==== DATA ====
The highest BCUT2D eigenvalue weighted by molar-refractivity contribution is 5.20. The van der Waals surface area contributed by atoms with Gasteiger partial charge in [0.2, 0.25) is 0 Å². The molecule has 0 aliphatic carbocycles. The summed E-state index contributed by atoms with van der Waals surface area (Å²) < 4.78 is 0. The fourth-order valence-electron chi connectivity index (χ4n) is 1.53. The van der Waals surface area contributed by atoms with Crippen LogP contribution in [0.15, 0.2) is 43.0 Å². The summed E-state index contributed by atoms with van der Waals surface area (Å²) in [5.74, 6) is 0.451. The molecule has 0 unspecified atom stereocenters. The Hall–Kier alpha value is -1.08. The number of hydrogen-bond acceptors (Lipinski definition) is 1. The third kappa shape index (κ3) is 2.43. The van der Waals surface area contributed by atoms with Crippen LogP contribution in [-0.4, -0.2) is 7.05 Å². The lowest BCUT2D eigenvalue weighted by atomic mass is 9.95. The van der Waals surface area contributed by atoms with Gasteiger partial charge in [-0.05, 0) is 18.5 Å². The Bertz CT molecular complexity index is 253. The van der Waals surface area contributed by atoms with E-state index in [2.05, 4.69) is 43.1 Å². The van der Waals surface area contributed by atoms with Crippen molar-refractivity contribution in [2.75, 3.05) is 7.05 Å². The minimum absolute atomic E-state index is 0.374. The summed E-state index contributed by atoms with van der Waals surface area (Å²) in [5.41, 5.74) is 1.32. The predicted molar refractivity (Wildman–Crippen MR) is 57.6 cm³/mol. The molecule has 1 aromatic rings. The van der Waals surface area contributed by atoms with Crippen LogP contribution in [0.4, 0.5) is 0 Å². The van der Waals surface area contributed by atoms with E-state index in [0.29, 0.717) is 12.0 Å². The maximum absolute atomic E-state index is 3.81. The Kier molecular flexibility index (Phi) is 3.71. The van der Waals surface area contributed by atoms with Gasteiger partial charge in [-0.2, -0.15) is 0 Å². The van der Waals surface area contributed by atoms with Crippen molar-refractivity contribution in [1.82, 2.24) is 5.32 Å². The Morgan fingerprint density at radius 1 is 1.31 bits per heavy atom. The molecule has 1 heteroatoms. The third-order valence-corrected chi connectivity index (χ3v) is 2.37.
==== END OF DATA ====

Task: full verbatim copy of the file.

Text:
The highest BCUT2D eigenvalue weighted by molar-refractivity contribution is 5.20. The van der Waals surface area contributed by atoms with Gasteiger partial charge in [0.2, 0.25) is 0 Å². The molecule has 0 aliphatic carbocycles. The summed E-state index contributed by atoms with van der Waals surface area (Å²) < 4.78 is 0. The fourth-order valence-electron chi connectivity index (χ4n) is 1.53. The van der Waals surface area contributed by atoms with Crippen LogP contribution in [0.15, 0.2) is 43.0 Å². The summed E-state index contributed by atoms with van der Waals surface area (Å²) in [5.74, 6) is 0.451. The molecule has 0 unspecified atom stereocenters. The Hall–Kier alpha value is -1.08. The number of hydrogen-bond acceptors (Lipinski definition) is 1. The third kappa shape index (κ3) is 2.43. The van der Waals surface area contributed by atoms with Crippen LogP contribution in [-0.4, -0.2) is 7.05 Å². The lowest BCUT2D eigenvalue weighted by atomic mass is 9.95. The van der Waals surface area contributed by atoms with Gasteiger partial charge in [-0.05, 0) is 18.5 Å². The Bertz CT molecular complexity index is 253. The van der Waals surface area contributed by atoms with E-state index in [2.05, 4.69) is 43.1 Å². The van der Waals surface area contributed by atoms with Crippen molar-refractivity contribution in [2.75, 3.05) is 7.05 Å². The minimum absolute atomic E-state index is 0.374. The summed E-state index contributed by atoms with van der Waals surface area (Å²) in [5.41, 5.74) is 1.32. The predicted molar refractivity (Wildman–Crippen MR) is 57.6 cm³/mol. The molecule has 1 aromatic rings. The van der Waals surface area contributed by atoms with Crippen LogP contribution in [0.4, 0.5) is 0 Å². The van der Waals surface area contributed by atoms with E-state index in [0.29, 0.717) is 12.0 Å². The maximum absolute atomic E-state index is 3.81. The Kier molecular flexibility index (Phi) is 3.71. The van der Waals surface area contributed by atoms with Gasteiger partial charge in [-0.2, -0.15) is 0 Å². The van der Waals surface area contributed by atoms with Crippen molar-refractivity contribution in [1.82, 2.24) is 5.32 Å². The Morgan fingerprint density at radius 1 is 1.31 bits per heavy atom. The molecule has 1 heteroatoms. The third-order valence-corrected chi connectivity index (χ3v) is 2.37.